Race Morning:  

I have been aching for a little wintery weather lately, as I do enjoy a run in some soft white stuff.  However, I have been bringing sunshine with me everywhere I go lately.  Even a trip home to visit my mother in NW PA brought upper 40 degree weather and not one hint of snow - very odd for this time of year. I was hoping for something like that on this run but the weather forecast for the race called for mixed drizzle. If you know the topography and weather patterns of Portland you know it could easily be raining in Portland proper but cross over the hills that separate it to the west and just a few miles away it is very different.

Arriving at Summerlake City Park just few minutes before the start, me and my good friend Shannon found a parking right where the race started, grabbed our bib numbers, got in line for a last minute potty break and got ready to go.  It was a little chilly but no signs of rain made us quite happy. We lined up while the director, Steve, gave us last minute instructions and ready for a fun day of running camaraderie.

Then we were off.


Before even a half of a lap was completed, a few runners separated themselves from the pack. With a race of this nature, you sometimes have no idea what person is doing what sort of distance.  So you really need to settle into your own pace and ignore everyone else. I saw one guy take off in a mustard color shirt (you can see him in the picture above) and I figured he was either here to crush the course record or was running a fast half. He was bother to me.  I wasn't going to do either of those. All I wanted to do was run nice even 7:30 miles or so, knock out 20 miles under 2.5 hours and go relax for the rest of the day.  I had to go watch the Nutcracker later that evening - I couldn't be too tired.

The course was open to the general public and more than a few people were out exercising or walking their dogs.  In fact, most did their absolute best to stay out of the way which was appreciated. After about 5 loops or so, I had passed the vast majority of runners but hadn't seen the mustard color-ed shirt guy yet. I assumed he would be passing me soon at the pace he was running.  Right after the 8th lap, sure enough, he came flying by.  We talked for a second but he was soon gone.  He looked vaguely familiar so I figured I would find out who he was later.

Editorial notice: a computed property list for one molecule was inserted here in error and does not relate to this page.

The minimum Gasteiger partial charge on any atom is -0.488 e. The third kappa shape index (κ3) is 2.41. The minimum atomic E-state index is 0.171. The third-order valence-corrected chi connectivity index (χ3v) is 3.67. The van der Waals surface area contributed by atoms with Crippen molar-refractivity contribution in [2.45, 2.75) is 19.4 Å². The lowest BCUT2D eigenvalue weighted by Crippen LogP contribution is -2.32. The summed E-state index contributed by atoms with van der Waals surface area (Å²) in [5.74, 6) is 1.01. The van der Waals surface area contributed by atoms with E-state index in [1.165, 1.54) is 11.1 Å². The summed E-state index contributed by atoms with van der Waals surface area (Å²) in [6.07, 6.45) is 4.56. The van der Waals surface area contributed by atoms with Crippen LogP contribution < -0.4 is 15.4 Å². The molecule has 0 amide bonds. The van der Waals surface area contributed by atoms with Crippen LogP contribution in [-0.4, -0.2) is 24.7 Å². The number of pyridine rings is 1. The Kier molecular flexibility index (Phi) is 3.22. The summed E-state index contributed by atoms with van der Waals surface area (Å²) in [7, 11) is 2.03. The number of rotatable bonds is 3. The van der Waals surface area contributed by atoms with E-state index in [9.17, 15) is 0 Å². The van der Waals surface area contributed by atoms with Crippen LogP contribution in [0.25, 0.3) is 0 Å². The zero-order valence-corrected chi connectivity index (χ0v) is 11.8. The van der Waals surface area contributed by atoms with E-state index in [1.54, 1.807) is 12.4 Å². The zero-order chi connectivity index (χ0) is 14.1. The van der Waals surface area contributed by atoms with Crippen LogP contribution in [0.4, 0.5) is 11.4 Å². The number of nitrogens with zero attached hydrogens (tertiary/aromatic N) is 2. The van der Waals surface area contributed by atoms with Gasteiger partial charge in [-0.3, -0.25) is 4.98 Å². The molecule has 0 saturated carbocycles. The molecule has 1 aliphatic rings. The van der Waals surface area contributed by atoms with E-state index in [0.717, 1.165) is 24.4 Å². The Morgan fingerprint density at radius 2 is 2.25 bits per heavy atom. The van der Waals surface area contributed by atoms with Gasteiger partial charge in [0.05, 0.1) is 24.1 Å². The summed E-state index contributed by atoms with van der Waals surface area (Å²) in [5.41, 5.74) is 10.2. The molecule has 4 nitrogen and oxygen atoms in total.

With a course of this nature, aid available every mile or so, you can actually forget to drink.  Since I had already had to stop on the 7th lap to use the bathroom I felt I was more than hydrated. However, around the 12th lap I realized I hadn't drank an ounce of fluid and decided to stop and guzzle a cup. I was already looking forward to doing the next 9 loops and calling it a day. Around here the decent weather became even better and the sun started to peak out and warm up the runners. This was a surprise indeed.

I was really beginning to get to know some runners' strides and even if they weren't wearing tell-tale colors would have been able to pick them out of a crowd.  I found it perplexing that a group of runners felt the need to run three abreast around the loop even though the paved section wasn't much wider than 6 feet. Seemingly seasoned runners, one would think they would know basic running etiquette. That's what one gets for assuming!

With just a few laps to go I saw I was catching mustard-colored shirt guy.  I felt for sure he would have passed me by now but he appeared to be slowing.  With just a little over a lap to go until my day was done, I drew up beside him. As we talked I realized who he was.  His name is Zach Gingerich and he is simply one of the best ultrarunners in the nation.  Having already won Badwater in 2010, he has a slew of other jaw-dropping performances. When I did the 50 mile race at Umstead in 2010, he blistered a 13:23 on the 100 mile course. Ridiculous. He had just moved to Oregon recently and apparently lived just down the road. He would go on to break the course record for this race later on but right now we were just two runners enjoying a brisk pace. We said we would get together for a run someday but I hope he wants to keep it under 40 miles.